Unfortunately, nursing home visitation and visits to long-term care communities in NJ, PA, and beyond are once again being limited or restricted due to residents and/or staff contracting the COVID-19 virus. We have seen the devastating consequences of visitation restrictions on long-term care residents.

During the past year, long-term care advocates have called for each community to allow for an “essential caregiver” during a health care emergency.  In June 2021, a bill was introduced in Congress to recognize essential caregivers.

The Essential Caregivers Act (H.R. 3733) is bipartisan legislation that would give nursing home residents the right to have access to two “essential caregivers” to provide care, support, and companionship during any public health emergency. Essential caregivers would be permitted to visit even if visitation were restricted, as it has been during the COVID-19 pandemic. The purpose is to ensure that residents never again suffer from isolation and neglect because they are completely cut off from family or other individuals who provide crucial assistance and support to them. Essential caregivers would be required to follow the same safety and infection prevention protocols as staff. The bill was introduced by Congresswoman Claudia Tenney on 6/4/21.

While this bill is pending in Congress, what can a family member do?  I would encourage you to argue a compassionate care visit is necessary.

Outside visits, assuming they are still permitted by the community, would be encourages.  However, even outside visits may be restricted.

Pursuant to The Centers for Medicare and Medicaid Services (CMS) guidance, long-term care communities cannot restrict Compassionate Care visits. Compassionate care visits are special visits in which a family member or other visitor provides comfort, support, and/or assistance to a resident whose well-being is suffering or at risk, or who is dying. CMS has developed guidance that provides some examples of situations when compassionate care visits should be permitted. These visits are not limited to end of life.  These include:

  • A resident who is at the end of life.
  • A resident, who was living with their family before recently being admitted to a nursing home, is struggling with the change in environment and lack of physical family support.
  • A resident who is grieving after a friend or family member recently passed away.
  • A resident who needs cueing and encouragement with eating or drinking, previously provided by family and/or caregiver(s), is experiencing weight loss or dehydration.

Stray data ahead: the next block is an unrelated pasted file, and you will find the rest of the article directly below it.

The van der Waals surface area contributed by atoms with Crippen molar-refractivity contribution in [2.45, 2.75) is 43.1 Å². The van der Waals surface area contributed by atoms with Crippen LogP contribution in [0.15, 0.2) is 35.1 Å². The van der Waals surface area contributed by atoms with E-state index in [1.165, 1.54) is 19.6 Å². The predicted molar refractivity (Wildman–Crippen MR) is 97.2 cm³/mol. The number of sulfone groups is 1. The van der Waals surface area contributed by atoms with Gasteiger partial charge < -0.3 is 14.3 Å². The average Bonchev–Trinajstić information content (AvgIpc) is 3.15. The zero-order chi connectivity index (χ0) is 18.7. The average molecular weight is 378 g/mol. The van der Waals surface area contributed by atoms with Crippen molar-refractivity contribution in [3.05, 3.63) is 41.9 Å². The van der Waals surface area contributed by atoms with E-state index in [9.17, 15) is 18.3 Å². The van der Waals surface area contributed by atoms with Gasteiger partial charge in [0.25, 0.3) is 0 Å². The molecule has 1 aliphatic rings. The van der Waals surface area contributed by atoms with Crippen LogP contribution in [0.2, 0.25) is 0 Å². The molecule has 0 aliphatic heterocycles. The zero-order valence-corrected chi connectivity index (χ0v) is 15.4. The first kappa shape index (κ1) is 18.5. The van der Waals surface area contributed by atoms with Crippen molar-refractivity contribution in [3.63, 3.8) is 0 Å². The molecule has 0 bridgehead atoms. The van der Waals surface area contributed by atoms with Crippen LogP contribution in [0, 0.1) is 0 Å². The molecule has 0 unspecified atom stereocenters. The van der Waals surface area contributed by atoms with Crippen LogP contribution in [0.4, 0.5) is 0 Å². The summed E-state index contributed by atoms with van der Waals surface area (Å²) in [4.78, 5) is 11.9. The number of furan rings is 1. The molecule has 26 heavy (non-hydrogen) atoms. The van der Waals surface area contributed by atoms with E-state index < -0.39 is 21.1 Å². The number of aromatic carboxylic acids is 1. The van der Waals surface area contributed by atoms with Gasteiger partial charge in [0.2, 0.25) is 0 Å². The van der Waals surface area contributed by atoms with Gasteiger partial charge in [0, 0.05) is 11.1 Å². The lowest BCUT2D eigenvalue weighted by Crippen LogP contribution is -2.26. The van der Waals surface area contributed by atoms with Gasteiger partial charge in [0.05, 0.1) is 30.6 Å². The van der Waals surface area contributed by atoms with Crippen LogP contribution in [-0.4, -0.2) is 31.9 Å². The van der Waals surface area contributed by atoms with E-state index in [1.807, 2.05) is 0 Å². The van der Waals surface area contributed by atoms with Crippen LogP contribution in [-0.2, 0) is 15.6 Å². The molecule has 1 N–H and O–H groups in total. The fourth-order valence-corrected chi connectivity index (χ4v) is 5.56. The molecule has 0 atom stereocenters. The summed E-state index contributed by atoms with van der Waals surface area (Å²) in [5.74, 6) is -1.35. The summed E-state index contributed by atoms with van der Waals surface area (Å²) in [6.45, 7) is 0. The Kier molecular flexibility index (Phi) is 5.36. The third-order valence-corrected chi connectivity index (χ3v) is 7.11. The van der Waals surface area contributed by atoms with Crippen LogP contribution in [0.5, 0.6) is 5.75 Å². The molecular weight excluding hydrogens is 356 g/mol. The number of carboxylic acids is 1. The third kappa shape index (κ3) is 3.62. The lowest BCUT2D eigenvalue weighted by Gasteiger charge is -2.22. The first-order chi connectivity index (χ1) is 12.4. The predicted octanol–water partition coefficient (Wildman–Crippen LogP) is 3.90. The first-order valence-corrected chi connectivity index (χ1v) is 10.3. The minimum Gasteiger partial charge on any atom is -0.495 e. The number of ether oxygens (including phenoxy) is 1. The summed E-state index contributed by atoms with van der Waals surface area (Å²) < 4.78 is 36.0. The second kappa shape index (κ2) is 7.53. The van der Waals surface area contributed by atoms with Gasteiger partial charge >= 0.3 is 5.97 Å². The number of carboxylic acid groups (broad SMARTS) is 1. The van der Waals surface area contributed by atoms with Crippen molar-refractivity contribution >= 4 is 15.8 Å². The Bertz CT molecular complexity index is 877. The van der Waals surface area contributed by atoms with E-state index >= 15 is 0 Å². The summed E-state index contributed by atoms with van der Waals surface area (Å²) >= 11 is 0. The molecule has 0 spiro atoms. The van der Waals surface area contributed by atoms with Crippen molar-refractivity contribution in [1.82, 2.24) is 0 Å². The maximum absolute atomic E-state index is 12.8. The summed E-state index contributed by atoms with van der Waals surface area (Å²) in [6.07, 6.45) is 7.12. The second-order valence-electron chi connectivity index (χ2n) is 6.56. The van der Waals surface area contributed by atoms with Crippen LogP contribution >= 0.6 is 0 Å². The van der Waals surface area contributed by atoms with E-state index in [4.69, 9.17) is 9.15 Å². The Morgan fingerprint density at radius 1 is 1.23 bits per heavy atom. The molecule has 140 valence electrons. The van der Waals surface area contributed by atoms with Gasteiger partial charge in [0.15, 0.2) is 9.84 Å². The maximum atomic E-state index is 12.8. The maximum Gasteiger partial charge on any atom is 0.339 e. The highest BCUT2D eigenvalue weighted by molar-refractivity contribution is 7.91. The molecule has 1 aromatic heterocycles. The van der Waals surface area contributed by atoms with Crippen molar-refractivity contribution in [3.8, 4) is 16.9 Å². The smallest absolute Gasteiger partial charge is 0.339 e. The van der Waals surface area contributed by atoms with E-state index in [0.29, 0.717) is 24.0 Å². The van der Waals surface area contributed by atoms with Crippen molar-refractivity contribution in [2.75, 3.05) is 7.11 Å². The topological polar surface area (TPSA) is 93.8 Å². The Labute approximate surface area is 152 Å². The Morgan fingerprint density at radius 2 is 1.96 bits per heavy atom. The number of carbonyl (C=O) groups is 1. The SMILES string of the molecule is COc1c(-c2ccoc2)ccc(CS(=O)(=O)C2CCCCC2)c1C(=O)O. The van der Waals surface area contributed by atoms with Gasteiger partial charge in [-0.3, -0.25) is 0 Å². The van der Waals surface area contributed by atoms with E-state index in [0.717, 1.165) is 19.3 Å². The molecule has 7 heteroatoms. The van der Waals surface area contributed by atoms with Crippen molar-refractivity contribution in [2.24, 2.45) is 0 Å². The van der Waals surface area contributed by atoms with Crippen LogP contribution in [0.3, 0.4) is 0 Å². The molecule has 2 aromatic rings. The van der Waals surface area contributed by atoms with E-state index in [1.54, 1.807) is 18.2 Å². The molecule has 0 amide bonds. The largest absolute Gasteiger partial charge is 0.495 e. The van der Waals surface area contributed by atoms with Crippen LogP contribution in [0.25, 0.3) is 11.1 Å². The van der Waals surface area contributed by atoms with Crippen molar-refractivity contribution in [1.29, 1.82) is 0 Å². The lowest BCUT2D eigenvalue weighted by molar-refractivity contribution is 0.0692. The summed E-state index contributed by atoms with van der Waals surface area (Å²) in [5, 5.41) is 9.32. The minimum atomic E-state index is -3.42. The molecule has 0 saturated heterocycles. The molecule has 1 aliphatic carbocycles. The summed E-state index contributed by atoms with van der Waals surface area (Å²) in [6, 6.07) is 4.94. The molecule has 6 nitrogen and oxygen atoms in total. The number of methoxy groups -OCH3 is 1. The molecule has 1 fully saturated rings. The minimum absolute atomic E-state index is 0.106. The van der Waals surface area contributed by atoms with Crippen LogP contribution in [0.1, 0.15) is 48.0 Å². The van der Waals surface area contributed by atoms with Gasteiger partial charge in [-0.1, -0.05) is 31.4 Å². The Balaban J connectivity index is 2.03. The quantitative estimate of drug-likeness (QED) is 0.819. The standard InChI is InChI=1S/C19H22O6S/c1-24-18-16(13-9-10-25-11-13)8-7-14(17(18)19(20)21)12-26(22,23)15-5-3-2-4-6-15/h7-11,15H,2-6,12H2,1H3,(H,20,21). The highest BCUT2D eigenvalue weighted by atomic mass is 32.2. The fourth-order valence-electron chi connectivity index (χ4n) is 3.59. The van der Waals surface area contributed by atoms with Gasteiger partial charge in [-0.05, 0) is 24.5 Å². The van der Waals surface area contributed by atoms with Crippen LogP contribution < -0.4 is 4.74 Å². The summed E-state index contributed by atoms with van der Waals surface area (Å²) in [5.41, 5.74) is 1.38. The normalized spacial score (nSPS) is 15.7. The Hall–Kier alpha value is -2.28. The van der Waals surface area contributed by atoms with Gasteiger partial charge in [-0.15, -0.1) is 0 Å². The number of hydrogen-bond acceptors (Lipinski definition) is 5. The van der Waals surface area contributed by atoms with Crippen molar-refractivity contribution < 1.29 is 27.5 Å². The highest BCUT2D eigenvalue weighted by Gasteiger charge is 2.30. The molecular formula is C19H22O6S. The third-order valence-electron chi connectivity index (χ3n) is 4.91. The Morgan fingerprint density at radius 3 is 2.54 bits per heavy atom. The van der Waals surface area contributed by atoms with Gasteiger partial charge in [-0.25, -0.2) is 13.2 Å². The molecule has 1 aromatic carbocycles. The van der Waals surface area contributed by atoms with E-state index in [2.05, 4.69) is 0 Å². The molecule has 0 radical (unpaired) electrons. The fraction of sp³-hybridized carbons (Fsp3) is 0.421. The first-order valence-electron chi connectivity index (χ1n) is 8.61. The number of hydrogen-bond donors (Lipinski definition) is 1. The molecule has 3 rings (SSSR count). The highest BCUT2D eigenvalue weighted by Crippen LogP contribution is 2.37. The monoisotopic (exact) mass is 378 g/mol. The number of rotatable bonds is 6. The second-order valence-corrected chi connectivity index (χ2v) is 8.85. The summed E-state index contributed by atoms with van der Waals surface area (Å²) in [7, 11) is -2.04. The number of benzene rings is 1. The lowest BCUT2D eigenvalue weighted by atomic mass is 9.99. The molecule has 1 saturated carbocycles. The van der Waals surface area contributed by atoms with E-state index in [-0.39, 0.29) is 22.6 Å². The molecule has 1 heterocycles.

• A resident, who used to talk and interact with others, is experiencing emotional distress, seldom speaking, or crying more frequently (when the resident had rarely cried in the past).

These are just examples. Compassionate care visits are not limited only to these situations. There are many other circumstances that would also qualify. Facilities are directed to identify the need for such visits using a person-centered approach and by working with residents, families, resident representatives, and the Long-Term Care Ombudsman Program.

Compassionate care visits have heightened protections and should occur through a person-centered approach, meaning support is planned and provided based on the resident’s individual needs.

If the facility tells you that you cannot have compassionate care visits, there are a number of steps you can take.

  • Ask for the reason. CMS guidance states that facilities may not restrict visitation without a reasonable clinical or safety cause. Check any visitation guidance/directives about compassionate care visits that your state has issued.
  • Request a care planning meeting and emphasize your loved one’s need for these visits.
  • Involve your long-term care ombudsman. The Ombudsman program advocates for residents and can help resolve concerns. Not only can your ombudsman help you and your loved one advocate for their rights, but they can help you work with your facility to identify the need for compassionate care.
  • File a complaint with your state survey agency. This agency is responsible for regulating and overseeing nursing homes in your state. One of its duties is to investigate complaints.

The CMS guidance can be found at https://www.cms.gov/files/document/qso-20-39-nh.pdf.

Please contact our elder care law office if you have any questions.